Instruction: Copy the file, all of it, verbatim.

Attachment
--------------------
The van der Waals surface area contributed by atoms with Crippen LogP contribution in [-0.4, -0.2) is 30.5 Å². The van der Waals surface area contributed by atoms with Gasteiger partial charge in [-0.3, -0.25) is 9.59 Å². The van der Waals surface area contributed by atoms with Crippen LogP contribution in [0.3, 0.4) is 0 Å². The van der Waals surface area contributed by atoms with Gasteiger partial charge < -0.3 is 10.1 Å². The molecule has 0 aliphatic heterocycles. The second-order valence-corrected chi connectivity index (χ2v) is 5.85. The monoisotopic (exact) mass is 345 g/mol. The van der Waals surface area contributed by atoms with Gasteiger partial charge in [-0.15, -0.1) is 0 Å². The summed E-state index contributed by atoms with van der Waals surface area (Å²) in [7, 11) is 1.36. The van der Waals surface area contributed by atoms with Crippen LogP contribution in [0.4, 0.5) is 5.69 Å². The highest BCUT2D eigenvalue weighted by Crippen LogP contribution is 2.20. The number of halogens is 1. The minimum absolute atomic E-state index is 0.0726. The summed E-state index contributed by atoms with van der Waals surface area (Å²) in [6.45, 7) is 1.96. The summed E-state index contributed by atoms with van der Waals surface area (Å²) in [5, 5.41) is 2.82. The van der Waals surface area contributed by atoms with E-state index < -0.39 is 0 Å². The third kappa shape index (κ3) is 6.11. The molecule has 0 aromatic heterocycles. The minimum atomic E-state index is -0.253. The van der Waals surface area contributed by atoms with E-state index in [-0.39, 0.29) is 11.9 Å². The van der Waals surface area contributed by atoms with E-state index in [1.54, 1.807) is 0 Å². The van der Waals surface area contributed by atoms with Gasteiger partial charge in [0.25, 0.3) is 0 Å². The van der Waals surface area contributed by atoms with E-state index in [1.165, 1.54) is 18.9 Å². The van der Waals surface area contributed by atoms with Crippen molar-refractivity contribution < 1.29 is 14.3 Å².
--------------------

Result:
The van der Waals surface area contributed by atoms with Crippen LogP contribution in [-0.4, -0.2) is 30.5 Å². The van der Waals surface area contributed by atoms with Gasteiger partial charge in [-0.3, -0.25) is 9.59 Å². The van der Waals surface area contributed by atoms with Crippen LogP contribution in [0.3, 0.4) is 0 Å². The van der Waals surface area contributed by atoms with Gasteiger partial charge < -0.3 is 10.1 Å². The molecule has 0 aliphatic heterocycles. The second-order valence-corrected chi connectivity index (χ2v) is 5.85. The monoisotopic (exact) mass is 345 g/mol. The van der Waals surface area contributed by atoms with Gasteiger partial charge in [-0.15, -0.1) is 0 Å². The summed E-state index contributed by atoms with van der Waals surface area (Å²) in [7, 11) is 1.36. The van der Waals surface area contributed by atoms with Crippen LogP contribution in [0.4, 0.5) is 5.69 Å². The highest BCUT2D eigenvalue weighted by Crippen LogP contribution is 2.20. The number of halogens is 1. The minimum absolute atomic E-state index is 0.0726. The summed E-state index contributed by atoms with van der Waals surface area (Å²) in [6.45, 7) is 1.96. The summed E-state index contributed by atoms with van der Waals surface area (Å²) in [5, 5.41) is 2.82. The van der Waals surface area contributed by atoms with E-state index < -0.39 is 0 Å². The third kappa shape index (κ3) is 6.11. The molecule has 0 aromatic heterocycles. The minimum atomic E-state index is -0.253. The van der Waals surface area contributed by atoms with E-state index in [-0.39, 0.29) is 11.9 Å². The van der Waals surface area contributed by atoms with E-state index in [1.54, 1.807) is 0 Å². The van der Waals surface area contributed by atoms with Gasteiger partial charge in [0.25, 0.3) is 0 Å². The van der Waals surface area contributed by atoms with E-state index in [1.165, 1.54) is 18.9 Å². The van der Waals surface area contributed by atoms with Crippen molar-refractivity contribution < 1.29 is 14.3 Å².